My mother and her sisters grew up in a small town in Harlan County, Kentucky, but train travel to big cities was a normal part of their lives. Their father worked for the Louisville and Nashville Railroad hauling coal out of the mountains in Harlan County, and that made the family eligible for passes to travel on the L&N and other railroads.
When Aunt Edna’s family was going through her things after she died in 2016, they found a pass she’d saved for 75 years. It was the pass she used during one of her years at Union College in Barbourville, Kentucky, to travel back and forth home to Loyall on weekends.
None of the other passes the family had survive, but my mother fondly remembers many of the trips they took. They often took the train to Chicago, Detriot, and Tampa to visit family. When she was in high school, she and her classmates and their chaperones traveled by train to Louisville for Beta Club Conventions.
My grandfather was a Jehovah’s Witness, and he enjoyed attending the church’s national convention. The whole family went to St. Louis, Chicago, and other cities for those conventions. He would spend the day at the convention center and expected my grandmother and the girls to do so as well. As members of the Church of Christ, my grandmother and the girls had little interest in the convention and always managed to sneak away and spend parts of their days sight-seeing.
My grandmother and Edna took the train to Tampa in June 1943 for Edna’s wedding. The groom was in the U.S. Army and was stationed near Tampa prior to shipping out to Europe soon after the wedding. Getting leave to come home to Kentucky for a wedding wasn’t possible. so the ceremony was held at my grandfather’s brother John’s home in Tampa.
Shopping trips to Louisville were great fun for Mom and her sister Helen when they were teenagers. Along with their mother, they left Loyall about 7:00 p.m. and stayed overnight on the train in Corbin. The next morning the train headed to Louisville. Since no dining car was available for that run, they got breakfast when the train made a stop in Brodhead. They arrived in Louisville by mid-morning and took a cab from the depot at 10th and Broadway to the area around Walnut and 4th Street to spend the day shopping at Stewart’s, Penney’s, Embry’s, Byck’s and other stores. On the return trip, they again stayed overnight on the train in Corbin before getting home early the next day.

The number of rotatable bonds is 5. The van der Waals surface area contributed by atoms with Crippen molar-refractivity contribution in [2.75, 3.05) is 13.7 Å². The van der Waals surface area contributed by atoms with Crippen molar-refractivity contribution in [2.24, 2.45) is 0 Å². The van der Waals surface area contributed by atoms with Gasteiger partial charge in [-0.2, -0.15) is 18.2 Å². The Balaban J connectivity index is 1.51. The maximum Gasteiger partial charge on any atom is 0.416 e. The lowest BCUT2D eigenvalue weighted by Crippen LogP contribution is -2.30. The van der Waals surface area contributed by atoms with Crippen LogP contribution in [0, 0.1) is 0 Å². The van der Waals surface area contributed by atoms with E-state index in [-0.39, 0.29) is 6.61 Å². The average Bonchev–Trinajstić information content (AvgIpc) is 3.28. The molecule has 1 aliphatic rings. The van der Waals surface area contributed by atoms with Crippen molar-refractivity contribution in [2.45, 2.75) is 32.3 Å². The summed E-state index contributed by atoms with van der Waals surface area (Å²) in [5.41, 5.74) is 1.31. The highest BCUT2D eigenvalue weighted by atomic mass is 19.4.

One of those shopping trips was to buy Mom’s wedding dress. On that day it started pouring rain about the time they needed to go back to the depot, and they couldn’t get a cab or a bus. They had to walk nearly a mile in the rain and arrived soaking wet a few minutes before the train left.
A trip that is still vivid in Mom’s memory is a vacation in New Orleans when she was in college. Edna was married with children by then so it was Mom, her mother, and Helen going. Because they had sleeping berths in the Pullman car for the overnight each way, my grandmother wanted a fourth person to go along so that no one had to sleep in a berth alone. Mom’s college roommate was a friend from Loyall named Dorothy. Since her father also worked for the railroad, she could get a pass as well and was the obvious choice to make the trip with them. My grandmother insisted that they all pin a piece of paper with their name, home phone number, and address written on it to their pajama top at night. That was in case of an accident and they were unable to talk. They spent a week in New Orleans, staying at the Roosevelt Hotel, taking tours, and eating great food.
The day my grandfather retired from L&N in 1960, my grandmother, their three daughters, and six grandchildren jumped the train and rode part of the way on the caboose with him on his last run. But that is a whole different train travel story for another day.